Juniper makes a case for a living wage

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Lynne S. Katzmann, Ph.D., speaks at the 2015 NIC Fall Conference.
Lynne S. Katzmann, Ph.D., speaks at the 2015 NIC Fall Conference.

At a time when many senior living providers are taking a stand against proposed minimum wage increases across the country, Juniper Communities is taking the opposite approach. April 1, the Bloomfield, NJ-based company implemented its new 15X20 program, which has the goal of increasing hourly minimum wages in its communities to $15 by the year 2020.

“We've always been committed intellectually to a living wage and have always known that the people who work for us often struggle, that many of them work multiple jobs to make ends meet for their families and that that then creates issues for them on the job,” Juniper Communities Founder and President Lynne S. Katzmann, Ph.D., told McKnight's Senior Living in an exclusive interview.

The national drive toward a $15 hourly minimum wage prompted the company to act on its commitment, she said, adding that Juniper expects to see the plan through as long as “the stars align in the way we expect.”

“We're in favor of a living wage, which is not necessarily $15 an hour in every location, but $15 is where we think national legislation will go over the next couple of years,” Katzmann said. “While there is no $15 minimum wage in our markets at the moment, we believe it's inevitable.” New Jersey, one of four states in which the company operates (the others are Colorado, Florida and Pennsylvania), probably will follow neighbor New York's April 4 action to raise the statewide minimum wage, she predicted, and legislation also has been passed in California and proposed in Pennsylvania.

“This is going to happen whether we want it to or not,” Katzmann said. “If we don't start looking at it now, it could have serious financial repercussions down the road. You can't just make this happen overnight.”

So company leadership set the wheels in motion about eight months ago, researching living wages and reviewing starting wages and wage scales in all of Juniper's buildings. The 15X20 program went into effect April 1 in all but three of the company's 20 buildings (although it may be implemented in one of those three later this year), and employees could see increases ranging from 50 cents to $2 depending on their geographic area beginning July 1. The program is tied to a larger workforce development effort to reduce turnover, call-offs and overtime and increase buy-in into the company's culture, however, Katzmann said.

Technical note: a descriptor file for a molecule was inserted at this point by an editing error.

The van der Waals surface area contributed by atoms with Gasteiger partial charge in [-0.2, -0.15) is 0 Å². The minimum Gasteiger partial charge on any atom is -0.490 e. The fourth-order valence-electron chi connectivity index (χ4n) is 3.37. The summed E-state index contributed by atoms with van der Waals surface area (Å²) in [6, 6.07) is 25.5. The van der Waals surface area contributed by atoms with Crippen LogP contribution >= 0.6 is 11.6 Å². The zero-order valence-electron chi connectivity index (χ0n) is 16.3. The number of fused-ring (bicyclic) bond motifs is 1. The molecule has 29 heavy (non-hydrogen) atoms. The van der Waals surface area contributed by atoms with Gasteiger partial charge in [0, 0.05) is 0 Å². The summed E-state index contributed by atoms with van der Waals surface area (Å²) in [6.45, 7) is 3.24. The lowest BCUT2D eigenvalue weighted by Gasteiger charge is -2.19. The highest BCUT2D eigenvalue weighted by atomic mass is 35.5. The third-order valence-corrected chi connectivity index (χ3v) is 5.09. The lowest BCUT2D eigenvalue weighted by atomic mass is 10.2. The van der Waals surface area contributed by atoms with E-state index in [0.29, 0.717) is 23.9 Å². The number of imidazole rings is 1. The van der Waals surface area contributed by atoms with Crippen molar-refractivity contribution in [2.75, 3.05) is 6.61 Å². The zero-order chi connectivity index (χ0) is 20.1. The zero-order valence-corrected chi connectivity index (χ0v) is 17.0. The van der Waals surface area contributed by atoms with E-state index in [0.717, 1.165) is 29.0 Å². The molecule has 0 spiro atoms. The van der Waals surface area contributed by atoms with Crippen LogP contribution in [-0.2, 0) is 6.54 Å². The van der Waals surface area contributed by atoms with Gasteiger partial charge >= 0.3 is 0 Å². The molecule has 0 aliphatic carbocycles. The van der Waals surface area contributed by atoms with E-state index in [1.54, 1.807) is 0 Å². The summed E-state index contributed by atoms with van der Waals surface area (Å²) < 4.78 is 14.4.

“It's not all about the money,” she said. “It's also about the culture, and it's about purpose at work and being clear that the people we hire are valued for their commitment and their passion to making lives better for the people they serve.”

New employees at Juniper Communities now have the opportunity to earn a pay increase after 90 days if they meet certain criteria, and existing employees are eligible based on a 90-day look-back period, too. “You can't have a higher starting wage than people who have been working with you for several years,” Katzmann said. “We had to address that as well.”

To obtain a raise, employees must not have had unexcused call-offs or excessive absenteeism, cannot have been tardy, must have abided by the company's code of conduct, cannot have been written up for any infraction, can't have been the subject of a complaint from a family member or resident, cannot have committed a safety violation, and must have worn their uniforms and name tags at all times while on the job.

Additionally, employees must have completed Juniper's onboarding program as well as electronic training for mandatory requirements with a minimum score of 80%. Also, because Juniper caregivers receive consistent assignments, each must be able to prove that he or she knows 10 things about one resident designated as a “best friend.”

All in all, Katzmann said, “What this says is, ‘We're going to pay you more, but we're going to expect more.' ”

Juniper found funds for the increases by switching to a lower-cost benefits plan, Katzmann said, but in the future, the company hopes to realize savings through the reductions in turnover, call-offs and overtime that it hopes result from the program.

Juniper introduced the new program at town hall-type meetings in each location, where a corporate leadership team member also met with managers to explain how to administer the program and hold workers accountable. Reaction from staff members, Katzmann said, has been “superb, superb, superb.”

“People are thrilled, not only for the prospect of higher wages,” she said. “We call ourselves innovative at Juniper, but this is proof for them that it applies not just to our residents and our programs but also to the people who do the work.”

Time will tell whether the program accomplishes its intended goals, Katzmann said, adding that she hopes that it offers Juniper a competitive advantage, not just over other senior living providers but also over employers such as Walmart and McDonald's. “Whether you like it or not, that's who we compete against,” she said.

“A lot of people are pretty pessimistic, and they say, ‘Well, you're just raising the base for everyone,” Katzmann added. “And our point is, it's going to get raised anyway. We're not trying to make life more difficult for our competitors. What we're trying to do is build a workforce that provides high-quality care and service, because that's what we do. And when you do that, your beds are filled.”

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